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BINARY Choice. – Yes or No, True or False, On or Off.
There are just two options – Combining these two states can enable multiple combinations to be represented as a single number.
The above demonstrates how numbers and their BASE representation can be used to record a set of binary states.
The set of EIGHT Yes or No options to identify the FORMs assigned to the new Customer Alerts text is being represented by a single number in Base10
Report # 168 – Sales Ledger Customer Alerts report uses the binary representation of the EIGHT possible FORMs that have or have not been selected against each alert test.
To convert the value held in the FORM variable back to its binary (Base2) equivalent we need to devise a set of calculations that can hold the fact that each of the eight columns is either a ‘1’ or ‘0’
The trick to break down the Base10 number into Base2 is to evaluate from left to right.
If the FORM number is >=128 then the first column must be ‘1’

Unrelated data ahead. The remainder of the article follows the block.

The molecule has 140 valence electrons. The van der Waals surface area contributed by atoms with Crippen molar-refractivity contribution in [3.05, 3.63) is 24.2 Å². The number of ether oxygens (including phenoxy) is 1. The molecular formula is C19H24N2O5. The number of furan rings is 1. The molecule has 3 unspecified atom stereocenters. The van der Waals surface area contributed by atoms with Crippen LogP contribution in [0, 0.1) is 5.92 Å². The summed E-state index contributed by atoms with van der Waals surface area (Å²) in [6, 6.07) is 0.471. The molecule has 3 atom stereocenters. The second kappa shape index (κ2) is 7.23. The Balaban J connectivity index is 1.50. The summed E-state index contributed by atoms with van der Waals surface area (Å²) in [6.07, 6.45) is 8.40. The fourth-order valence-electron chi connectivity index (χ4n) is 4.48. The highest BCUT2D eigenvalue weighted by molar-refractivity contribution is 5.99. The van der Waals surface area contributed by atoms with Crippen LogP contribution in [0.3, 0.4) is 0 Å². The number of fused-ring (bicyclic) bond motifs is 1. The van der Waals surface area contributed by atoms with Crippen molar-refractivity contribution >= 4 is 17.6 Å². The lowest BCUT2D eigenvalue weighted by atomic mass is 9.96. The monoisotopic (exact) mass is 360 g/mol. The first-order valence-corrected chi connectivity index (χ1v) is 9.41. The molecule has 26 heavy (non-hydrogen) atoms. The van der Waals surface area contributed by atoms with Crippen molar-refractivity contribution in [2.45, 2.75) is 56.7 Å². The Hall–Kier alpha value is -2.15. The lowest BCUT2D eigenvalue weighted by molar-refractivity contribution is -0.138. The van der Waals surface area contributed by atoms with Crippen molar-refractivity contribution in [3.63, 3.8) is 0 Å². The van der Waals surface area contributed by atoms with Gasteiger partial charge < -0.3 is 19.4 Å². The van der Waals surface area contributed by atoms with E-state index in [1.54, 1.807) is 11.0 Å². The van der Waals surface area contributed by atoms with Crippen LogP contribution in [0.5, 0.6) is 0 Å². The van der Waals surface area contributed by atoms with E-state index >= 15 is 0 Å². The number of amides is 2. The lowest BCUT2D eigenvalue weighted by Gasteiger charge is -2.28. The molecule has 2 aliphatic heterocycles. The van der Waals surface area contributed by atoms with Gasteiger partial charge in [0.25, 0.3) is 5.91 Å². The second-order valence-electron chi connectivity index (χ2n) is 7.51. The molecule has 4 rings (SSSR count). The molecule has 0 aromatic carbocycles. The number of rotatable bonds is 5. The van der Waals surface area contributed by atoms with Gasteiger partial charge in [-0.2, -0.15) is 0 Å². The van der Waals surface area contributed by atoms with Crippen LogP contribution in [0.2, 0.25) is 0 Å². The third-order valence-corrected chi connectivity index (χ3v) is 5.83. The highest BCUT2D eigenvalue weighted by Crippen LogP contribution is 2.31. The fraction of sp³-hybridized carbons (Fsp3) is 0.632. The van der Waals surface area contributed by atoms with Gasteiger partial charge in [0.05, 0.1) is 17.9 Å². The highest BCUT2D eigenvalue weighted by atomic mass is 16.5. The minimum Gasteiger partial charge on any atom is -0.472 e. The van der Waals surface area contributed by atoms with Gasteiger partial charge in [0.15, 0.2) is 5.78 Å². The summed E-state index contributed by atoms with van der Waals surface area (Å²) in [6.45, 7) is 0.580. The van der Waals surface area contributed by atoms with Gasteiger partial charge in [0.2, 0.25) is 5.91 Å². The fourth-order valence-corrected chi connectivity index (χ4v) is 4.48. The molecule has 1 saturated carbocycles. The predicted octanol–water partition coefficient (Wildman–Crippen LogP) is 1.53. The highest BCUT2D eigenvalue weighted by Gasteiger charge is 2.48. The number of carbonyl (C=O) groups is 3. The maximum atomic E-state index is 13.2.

(Setting all the other columns to 1 only adds up to 127)
We repeat a similar test for the other columns and obtain the ‘0’ or ‘1’setting for all columns.
Each test result will be held in its own variable and be recorded not as ‘0’ or ’1’ but as ‘0’ or ‘2n-1’ (where n = the column reference, working backwards).
Create a variable P8 with an if-then-else statement to check the value of the FORM variable. P8 will then hold either 128 or 0
Variable P7 is a similar calculation where the FORM number is reduced by the value of P8 and then tested to see if it is >= 64
Use the See Nore>> options to expand the Examples.
EXAMPLE 1 – The calculation format
EXAMPLE 2 – Worked example when FORM = 255
EXAMPLE 3 – Worked example when FORM = 86